God Waits in the Thunder by Lee Huttner

close-up of window with rain drops; window pane left of center

He waits in the summer-thunder, in the tremble and quake, the ecstatic eruption of rain, in the wetting and staining of dirt and roads. He waits in the wind, the night-wind that rattles the loose pane of glass in the window above the kitchen sink, the window that looks out into the backyard with its long narrow garden, too-tall tomato plants bowed over and lashed of their too-ripe fruit in the storm. He waits in the yard where, barefoot in the grass, pajamas soaked through, head angled toward the sky, my father stands, listening.

My father is a prophet. Every peal of thunder to him is a Word, every storm a sacred text. My father is like Isaiah, who warned the people of Judah that the Lord of Hosts would visit them with thunder and lightning and great noise. He is like Ezekiel, who saw in the blood-red clouds the four-winged four-faced living chariots of God, and heard a voice in the firmament say to him, “Son of man, stand upon your feet, and I will speak with you.” My father is like Elijah, who stood on the mountain of the Lord and heard, in the great roaring fire, a still, small voice.

God speaks in the thunder, but only my father can hear him. The thunder wakes him at midnight, as it wakes me, and I hear his heavy tread on the floorboards, the hard clack of the deadbolt at the back door. The rain pelts my bedroom window as though gravel is being tossed against the glass. A quick fluorescent burst of lightning. I count one one thousand, two one thousand, three one thousand, four one thousand, five—the metallic crack of thunder.

I know exactly where to step, lightly, along the hall floor so as not to make it creak. The kitchen linoleum is a shock of cold against my bare feet as I walk toward the sink, where the loose pane rattles insistently in its frame. A white seam of lightning spreads across the sky. One one thousand, two one thousand, three one thousand, four—God speaks.

My mother rushes out of the bedroom, through the house and out the back door. She doesn’t see me, small and still, in the dark kitchen. She steps out into the yard, pulls my father back inside by the arm, dripping rainwater onto the carpet. She guides him, dazed, to the bathroom, and I step carefully back down the hall, following the dark wet footprints, and into my bed.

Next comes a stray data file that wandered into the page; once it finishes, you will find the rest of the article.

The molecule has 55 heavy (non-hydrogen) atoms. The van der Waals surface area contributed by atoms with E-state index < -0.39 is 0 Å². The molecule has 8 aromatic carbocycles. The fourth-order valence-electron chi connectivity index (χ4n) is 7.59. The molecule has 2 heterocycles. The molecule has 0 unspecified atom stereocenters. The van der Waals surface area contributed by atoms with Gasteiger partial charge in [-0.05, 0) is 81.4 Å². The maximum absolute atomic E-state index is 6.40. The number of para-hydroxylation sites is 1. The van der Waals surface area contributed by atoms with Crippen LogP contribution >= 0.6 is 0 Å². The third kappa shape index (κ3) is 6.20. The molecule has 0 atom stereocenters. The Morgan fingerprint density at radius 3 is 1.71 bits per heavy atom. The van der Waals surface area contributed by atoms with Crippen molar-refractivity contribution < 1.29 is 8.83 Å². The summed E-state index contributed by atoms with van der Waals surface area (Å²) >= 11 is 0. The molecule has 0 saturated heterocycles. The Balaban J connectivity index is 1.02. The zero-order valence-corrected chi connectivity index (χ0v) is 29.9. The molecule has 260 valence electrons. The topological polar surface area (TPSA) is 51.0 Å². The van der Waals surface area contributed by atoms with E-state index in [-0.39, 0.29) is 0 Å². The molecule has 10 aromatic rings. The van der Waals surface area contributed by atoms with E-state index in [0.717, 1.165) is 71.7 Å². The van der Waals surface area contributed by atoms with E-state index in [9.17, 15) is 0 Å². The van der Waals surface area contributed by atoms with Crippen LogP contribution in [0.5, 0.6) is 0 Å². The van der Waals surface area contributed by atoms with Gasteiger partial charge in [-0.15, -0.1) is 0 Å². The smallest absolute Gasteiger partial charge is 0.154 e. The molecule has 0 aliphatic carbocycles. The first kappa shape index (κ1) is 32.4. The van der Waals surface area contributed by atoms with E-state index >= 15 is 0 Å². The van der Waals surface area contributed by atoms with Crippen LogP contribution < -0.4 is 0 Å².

Like Elijah, my father was caught by a whirlwind and carried up into heaven. He was gone for many days. My mother didn’t tell me where he’d gone.

When my father returned, he could no longer hear the voice of God.

Prophets who refuse to listen to God are punished. God cursed my father. Brief, uncontrollable spasms took over his body. At the dinner table, in front of the TV, brushing his teeth, suddenly his lips would press together in a grimace, his hands would bunch into fists, one one thousand, two one thousand, three—and it’s over. They were unpredictable, storms that broke without warning out of a cloudless sky.

Witnessing the assumption of Elijah into heaven, Elisha, the prophet’s disciple, cried after him, “My father, my father!” As he was translated into the clouds, Elijah’s mantle fell from his shoulders, and Elisha took it up. When the people of Jericho saw Elisha wearing Elijah’s mantle, they said, “The spirit of Elijah rests on Elisha.”

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The symptoms listed on the intake form in front of me are not consistent with the symptoms of prophecy. Mood swings, anger, anxiety, euphoria, risky behavior, hyperactivity, unwanted thoughts, self-harm, fatigue, insomnia, weight gain, weight loss. Not offered: blindness, asceticism, glossolalia, establishing covenants, wandering the desert, holy wrath.

The clinician inquires into my family medical history. I tell her about my father. She explains that it’s very common for the disorder to be passed on from parent to child, for it to lie dormant for many years. She asks about the side effects of my father’s medications. I tell her about the spasms and tics. She tells me that they’ll avoid prescribing antipsychotics, start with a mild mood stabilizer.

She asks what made me decide to come in. I could tell her that I cannot sleep because the angels of the Lord knock incessantly at my door, which I keep shut and locked against them, throughout the night. Instead, looking her directly in the eyes, I lie.

LEE.HUTTNERLee Huttner is an MFA candidate in the creative writing program at Chatham University, where he also teaches English and cultural studies. His poetry, prose, and criticism has appeared or is forthcoming in Apiary, At Length, Southeast Review, Palimpsest, Shakespeare Bulletin, and Upstart. He lives and works in Pittsburgh, Pennsylvania.

STORY IMAGE CREDIT: Flickr Creative Commons/Rick
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  • Will McMillan

    This is brilliant. Just brilliant